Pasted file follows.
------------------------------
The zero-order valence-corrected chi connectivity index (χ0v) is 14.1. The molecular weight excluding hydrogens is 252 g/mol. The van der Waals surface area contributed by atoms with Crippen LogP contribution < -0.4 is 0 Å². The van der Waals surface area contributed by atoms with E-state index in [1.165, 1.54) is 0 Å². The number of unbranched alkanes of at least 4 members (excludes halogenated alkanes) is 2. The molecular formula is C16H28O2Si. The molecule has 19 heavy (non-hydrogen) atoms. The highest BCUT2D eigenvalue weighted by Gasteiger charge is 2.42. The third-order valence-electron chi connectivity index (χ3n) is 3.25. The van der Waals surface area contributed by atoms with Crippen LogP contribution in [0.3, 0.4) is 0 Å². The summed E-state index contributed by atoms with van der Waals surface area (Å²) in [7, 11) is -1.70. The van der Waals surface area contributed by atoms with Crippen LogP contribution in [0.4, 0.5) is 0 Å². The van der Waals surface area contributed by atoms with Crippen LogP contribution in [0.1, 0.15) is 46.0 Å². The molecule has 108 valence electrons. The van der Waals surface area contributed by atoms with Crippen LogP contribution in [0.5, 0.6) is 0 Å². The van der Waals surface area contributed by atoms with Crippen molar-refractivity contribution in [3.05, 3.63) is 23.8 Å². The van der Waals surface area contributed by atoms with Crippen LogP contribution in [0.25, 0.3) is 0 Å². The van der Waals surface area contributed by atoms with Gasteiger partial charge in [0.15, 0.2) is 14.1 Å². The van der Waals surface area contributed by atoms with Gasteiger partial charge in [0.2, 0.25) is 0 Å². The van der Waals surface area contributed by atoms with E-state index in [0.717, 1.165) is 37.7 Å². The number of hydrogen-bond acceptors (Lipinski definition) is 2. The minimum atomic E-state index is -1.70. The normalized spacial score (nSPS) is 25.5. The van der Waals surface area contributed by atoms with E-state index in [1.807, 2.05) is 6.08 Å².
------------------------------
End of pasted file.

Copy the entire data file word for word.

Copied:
The zero-order valence-corrected chi connectivity index (χ0v) is 14.1. The molecular weight excluding hydrogens is 252 g/mol. The van der Waals surface area contributed by atoms with Crippen LogP contribution < -0.4 is 0 Å². The van der Waals surface area contributed by atoms with E-state index in [1.165, 1.54) is 0 Å². The number of unbranched alkanes of at least 4 members (excludes halogenated alkanes) is 2. The molecular formula is C16H28O2Si. The molecule has 19 heavy (non-hydrogen) atoms. The highest BCUT2D eigenvalue weighted by Gasteiger charge is 2.42. The third-order valence-electron chi connectivity index (χ3n) is 3.25. The van der Waals surface area contributed by atoms with Crippen LogP contribution in [0.3, 0.4) is 0 Å². The summed E-state index contributed by atoms with van der Waals surface area (Å²) in [7, 11) is -1.70. The van der Waals surface area contributed by atoms with Crippen LogP contribution in [0.4, 0.5) is 0 Å². The van der Waals surface area contributed by atoms with Crippen LogP contribution in [0.1, 0.15) is 46.0 Å². The molecule has 108 valence electrons. The van der Waals surface area contributed by atoms with Crippen LogP contribution in [0.5, 0.6) is 0 Å². The van der Waals surface area contributed by atoms with Crippen molar-refractivity contribution in [3.05, 3.63) is 23.8 Å². The van der Waals surface area contributed by atoms with Crippen LogP contribution in [0.25, 0.3) is 0 Å². The van der Waals surface area contributed by atoms with Gasteiger partial charge in [0.15, 0.2) is 14.1 Å². The van der Waals surface area contributed by atoms with Gasteiger partial charge in [0.2, 0.25) is 0 Å². The van der Waals surface area contributed by atoms with E-state index in [0.717, 1.165) is 37.7 Å². The number of hydrogen-bond acceptors (Lipinski definition) is 2. The minimum atomic E-state index is -1.70. The normalized spacial score (nSPS) is 25.5. The van der Waals surface area contributed by atoms with E-state index in [1.807, 2.05) is 6.08 Å².